Historical Types from Gutenberg to Ashendene

by Stan Knight. New Castle, DE: Oak Knoll Press, 2012. 104 pp. $39.95 (hardcover). ISBN 9781584562986.

That the book is a physical object whose design and construction require study and analysis is the underlying assumption of this study. Despite the competing claims for social and cultural analysis by book historians, bibliographers and graphic designers continue to insist that only through understanding and appreciating how the craft of printing interacts with aesthetics and content can one fully appreciate book culture. Specific elements deserving detailed study include among other things paper, design, and type face. 

Stan Knight, a renowned lettering artist and teacher, is a past Chairman of the Society of Scribes and Illuminators, London, and is internationally known through lectures, workshops, and publications. His Historical Scripts (various editions) serves as a prelude and companion volume to the present study and underlines the close relationship between calligraphy and typography.

The primary purpose of Historical Types is

“…to show, as clearly as possible, what the classic ‘landmark’ typefaces looked like, and to facilitate an awareness of how the design of printing types changed over time.” (p.8)

Knight accomplishes his goal through illustrating, describing, and analyzing forty examples of typeface by typographers and designers from Gutenberg to St. John Hornby. Except for 15th century typefaces of the incunabula era, only Roman faces are considered. Each example is provided with two facing pages - heavily illustrated with black and white photographic reproductions - containing parallel information:

  1. a bibliographical description of a selected text
  2. reproduction of a page from the text
  3. an enlarged reproduction of five lines of text, showing as many letters of the alphabet as possible
  4. reproduction of a short line of text in actual size, to permit comparison with other typefaces
  5. a brief commentary

All illustrations are from text “printed from individual pieces of metal type,” (p.8) which excludes 20th century linotype and monotype reinterpretations of historical typefaces. The reproductions are “high-resolution digital images captured with raking light…scaled…to a specific enlargement appropriate for the particular type size and interlinear space.” The result permits detailed analysis of type, and of the “surface quality of the paper or vellum.” (p.9) Most of the illustrations are from the Wing Collection of the Newberry Library, Chicago, with a smattering of others from places such as the John Rylands Library, Manchester, and the Library of Congress.

Instead of using the traditional typeface classification – Venetian, Old, Transitional, Modern, and Sans Serif – Knight has organized his forty entries into eight sections of his own devising (the number of entries in parenthesis): Medieval (5), Italian Renaissance (6), French Renaissance (6), Baroque (8), Neoclassical (6), Rational (3), Nineteenth Century (3), and Private Press (3). As there is neither an overview essay on typeface nor introductions to the sections, it is unclear what general qualities unite the entries other than chronological.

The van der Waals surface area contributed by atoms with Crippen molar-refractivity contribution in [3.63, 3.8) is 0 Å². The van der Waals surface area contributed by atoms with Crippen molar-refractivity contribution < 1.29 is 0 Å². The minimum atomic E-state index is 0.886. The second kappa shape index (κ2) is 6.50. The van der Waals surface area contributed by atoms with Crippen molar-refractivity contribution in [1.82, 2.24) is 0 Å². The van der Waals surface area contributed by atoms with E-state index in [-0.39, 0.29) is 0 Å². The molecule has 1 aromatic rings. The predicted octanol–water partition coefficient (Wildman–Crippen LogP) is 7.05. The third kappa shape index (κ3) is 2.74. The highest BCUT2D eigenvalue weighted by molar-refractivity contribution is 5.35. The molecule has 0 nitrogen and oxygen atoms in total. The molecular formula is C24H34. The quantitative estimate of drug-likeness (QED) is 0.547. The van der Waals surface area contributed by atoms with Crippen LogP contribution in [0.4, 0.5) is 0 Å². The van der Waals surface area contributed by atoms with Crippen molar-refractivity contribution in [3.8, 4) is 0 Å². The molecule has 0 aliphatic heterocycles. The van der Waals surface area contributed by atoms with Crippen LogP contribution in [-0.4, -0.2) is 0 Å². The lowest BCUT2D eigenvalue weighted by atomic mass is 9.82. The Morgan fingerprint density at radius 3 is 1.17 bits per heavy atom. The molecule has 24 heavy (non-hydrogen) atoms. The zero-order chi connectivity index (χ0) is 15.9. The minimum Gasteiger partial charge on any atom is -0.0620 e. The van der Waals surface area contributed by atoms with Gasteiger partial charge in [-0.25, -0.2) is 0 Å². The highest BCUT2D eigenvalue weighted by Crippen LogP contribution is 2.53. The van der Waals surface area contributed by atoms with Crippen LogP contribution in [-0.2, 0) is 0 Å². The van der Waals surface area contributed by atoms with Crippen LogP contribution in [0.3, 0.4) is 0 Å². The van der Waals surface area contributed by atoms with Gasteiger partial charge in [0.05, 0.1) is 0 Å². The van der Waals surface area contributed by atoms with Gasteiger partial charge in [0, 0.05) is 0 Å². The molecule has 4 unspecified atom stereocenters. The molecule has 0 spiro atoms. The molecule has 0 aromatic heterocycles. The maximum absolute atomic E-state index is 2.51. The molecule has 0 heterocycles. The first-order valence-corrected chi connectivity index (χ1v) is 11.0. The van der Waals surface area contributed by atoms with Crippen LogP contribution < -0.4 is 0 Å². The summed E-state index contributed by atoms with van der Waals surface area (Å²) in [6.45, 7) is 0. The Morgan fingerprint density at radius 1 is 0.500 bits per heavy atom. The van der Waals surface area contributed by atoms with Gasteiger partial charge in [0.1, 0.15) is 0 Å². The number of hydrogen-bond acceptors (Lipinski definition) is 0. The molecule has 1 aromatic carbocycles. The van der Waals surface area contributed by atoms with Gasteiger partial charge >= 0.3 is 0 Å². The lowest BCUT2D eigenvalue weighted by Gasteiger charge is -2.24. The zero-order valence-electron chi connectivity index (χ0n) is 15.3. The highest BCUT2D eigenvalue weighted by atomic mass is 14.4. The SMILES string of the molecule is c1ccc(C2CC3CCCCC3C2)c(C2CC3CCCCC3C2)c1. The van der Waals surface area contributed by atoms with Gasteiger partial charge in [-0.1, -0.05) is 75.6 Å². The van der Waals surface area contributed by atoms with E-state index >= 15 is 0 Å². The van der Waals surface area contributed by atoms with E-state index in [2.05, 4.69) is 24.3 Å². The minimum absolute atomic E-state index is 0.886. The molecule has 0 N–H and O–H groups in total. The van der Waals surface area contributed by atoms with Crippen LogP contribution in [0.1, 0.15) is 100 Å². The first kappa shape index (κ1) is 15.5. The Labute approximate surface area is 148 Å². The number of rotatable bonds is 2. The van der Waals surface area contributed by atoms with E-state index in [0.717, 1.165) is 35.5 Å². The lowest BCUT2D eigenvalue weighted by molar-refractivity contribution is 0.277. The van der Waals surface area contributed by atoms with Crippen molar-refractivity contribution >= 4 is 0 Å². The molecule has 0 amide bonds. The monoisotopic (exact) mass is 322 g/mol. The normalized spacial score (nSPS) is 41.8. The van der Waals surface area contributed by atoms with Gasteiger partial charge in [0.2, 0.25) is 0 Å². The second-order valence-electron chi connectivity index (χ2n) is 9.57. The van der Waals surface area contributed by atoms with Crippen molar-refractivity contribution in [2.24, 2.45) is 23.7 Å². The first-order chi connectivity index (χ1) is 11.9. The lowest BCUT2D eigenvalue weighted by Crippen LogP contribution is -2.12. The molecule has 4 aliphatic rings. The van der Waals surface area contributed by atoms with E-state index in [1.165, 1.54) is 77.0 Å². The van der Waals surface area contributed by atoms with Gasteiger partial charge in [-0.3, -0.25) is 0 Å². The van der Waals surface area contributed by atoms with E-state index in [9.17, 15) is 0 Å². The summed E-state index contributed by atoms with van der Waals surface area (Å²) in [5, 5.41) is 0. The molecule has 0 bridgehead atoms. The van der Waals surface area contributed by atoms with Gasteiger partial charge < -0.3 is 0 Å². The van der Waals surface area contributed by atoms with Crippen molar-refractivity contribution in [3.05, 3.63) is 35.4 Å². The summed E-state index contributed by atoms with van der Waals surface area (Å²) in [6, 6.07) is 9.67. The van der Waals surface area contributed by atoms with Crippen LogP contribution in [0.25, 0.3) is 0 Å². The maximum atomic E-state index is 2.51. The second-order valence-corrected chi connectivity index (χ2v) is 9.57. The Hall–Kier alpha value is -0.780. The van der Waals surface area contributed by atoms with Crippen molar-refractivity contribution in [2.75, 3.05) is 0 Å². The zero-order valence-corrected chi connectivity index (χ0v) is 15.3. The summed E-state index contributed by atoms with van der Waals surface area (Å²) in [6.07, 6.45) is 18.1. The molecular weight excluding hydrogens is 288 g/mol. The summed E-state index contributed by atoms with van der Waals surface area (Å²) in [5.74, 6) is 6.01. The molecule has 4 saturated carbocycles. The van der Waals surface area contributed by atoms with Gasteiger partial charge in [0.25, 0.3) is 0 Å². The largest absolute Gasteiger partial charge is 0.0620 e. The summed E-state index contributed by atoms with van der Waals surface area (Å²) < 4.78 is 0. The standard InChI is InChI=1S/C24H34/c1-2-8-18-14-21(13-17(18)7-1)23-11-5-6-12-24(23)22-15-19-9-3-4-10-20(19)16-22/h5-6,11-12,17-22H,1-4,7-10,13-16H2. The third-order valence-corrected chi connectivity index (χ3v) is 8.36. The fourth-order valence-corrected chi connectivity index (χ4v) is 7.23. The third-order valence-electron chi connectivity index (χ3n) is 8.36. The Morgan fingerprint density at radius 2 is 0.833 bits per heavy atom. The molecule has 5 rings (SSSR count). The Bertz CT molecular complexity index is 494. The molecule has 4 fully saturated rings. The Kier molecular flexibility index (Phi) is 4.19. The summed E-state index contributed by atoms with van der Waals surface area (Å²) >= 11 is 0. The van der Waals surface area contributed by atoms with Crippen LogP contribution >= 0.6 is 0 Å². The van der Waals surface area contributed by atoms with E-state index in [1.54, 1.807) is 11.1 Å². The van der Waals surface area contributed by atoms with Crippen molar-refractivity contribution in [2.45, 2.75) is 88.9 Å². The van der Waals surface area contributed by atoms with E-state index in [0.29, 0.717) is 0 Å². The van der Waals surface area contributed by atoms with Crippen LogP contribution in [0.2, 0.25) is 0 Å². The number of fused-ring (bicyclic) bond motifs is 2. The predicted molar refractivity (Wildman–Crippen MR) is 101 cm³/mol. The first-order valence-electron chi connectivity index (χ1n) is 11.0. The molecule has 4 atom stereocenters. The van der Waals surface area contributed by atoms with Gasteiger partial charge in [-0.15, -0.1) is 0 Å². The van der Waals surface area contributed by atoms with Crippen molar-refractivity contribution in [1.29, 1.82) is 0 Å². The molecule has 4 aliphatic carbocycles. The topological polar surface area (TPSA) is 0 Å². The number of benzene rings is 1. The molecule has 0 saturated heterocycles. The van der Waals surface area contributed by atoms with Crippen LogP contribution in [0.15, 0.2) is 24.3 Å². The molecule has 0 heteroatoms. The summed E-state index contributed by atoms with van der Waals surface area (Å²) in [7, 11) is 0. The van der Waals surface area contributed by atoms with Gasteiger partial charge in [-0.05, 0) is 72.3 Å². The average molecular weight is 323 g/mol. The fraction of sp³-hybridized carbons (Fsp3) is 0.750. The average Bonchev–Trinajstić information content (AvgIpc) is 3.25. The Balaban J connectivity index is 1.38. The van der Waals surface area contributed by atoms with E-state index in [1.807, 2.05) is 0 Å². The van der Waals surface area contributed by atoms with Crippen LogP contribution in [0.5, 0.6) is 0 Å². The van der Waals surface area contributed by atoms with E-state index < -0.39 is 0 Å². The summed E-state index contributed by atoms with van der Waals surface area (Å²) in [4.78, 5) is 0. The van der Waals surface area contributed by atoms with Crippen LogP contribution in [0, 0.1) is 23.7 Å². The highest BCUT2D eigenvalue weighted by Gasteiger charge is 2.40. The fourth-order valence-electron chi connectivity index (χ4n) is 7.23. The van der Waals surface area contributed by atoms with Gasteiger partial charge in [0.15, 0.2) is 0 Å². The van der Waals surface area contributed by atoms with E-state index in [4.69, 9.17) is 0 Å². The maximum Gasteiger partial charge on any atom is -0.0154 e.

The brief commentaries accompanying each entry are helpful and will frequently refer to recent scholarship. An excellent example is found in the entries under “Garamont,” which discusses the variant spelling “Garamond,” and also highlight his much overlooked achievements. Obscure figures such as the 17th century Hungarian Miklós Tótfalusi Kis and the 19th century Englishman Richard Austin are closely examined. Analysis of the unique qualities of specific letters is provided for the various typefaces. Although there are no footnotes, secondary authors are mentioned whose titles are listed in the back-of-the-book bibliography.

The intended audience of this work includes students and professionals of typography, graphic design, bibliography, and book history. The needs of this audience have traditionally been met by older titles such as John Carter, A B C for Book Collectors (New Castle, DE: Oak Knoll Pr., 2004), Alexander Nesbitt, History and Technique of Lettering (N.Y.: Dover, 1957), Stanley Morison, The Typographic Book, 1450-1935 (Chicago: University of Chicago Press, 1963), and Daniel Updike, Printing Types, Their History, Forms and Use (Cambridge, MA: Harvard University Press, 1962). Knight does not claim to compete with these works and their extended narratives. Instead, by focusing upon specific examples and questioning the assumptions of earlier studies, he implies that a major intellectual revision of the field may be in order.

Competition for Knight may come, however, from another recent publication, Mathieu Lommen, ed. The Book of Books: 500 Years of Graphic Innovation (New York and London: Thames & Hudson, 2012) which focuses upon book design as well as typography. Like Knight, Lommen employs a combination of text and photographic reproduction to develop his theme; he also includes 127 entries and uses colour photography.

Historical Types will inform and delight a wide range of people – including bibliographers, book historians, and graphic artists – concerned with typographical developments between 1450 and World War I. The volume includes a glossary of terms, bibliography, index of names, and index of call numbers for books used in the illustrations.


Peter F. McNally

McGill University

Montreal, Quebec, Canada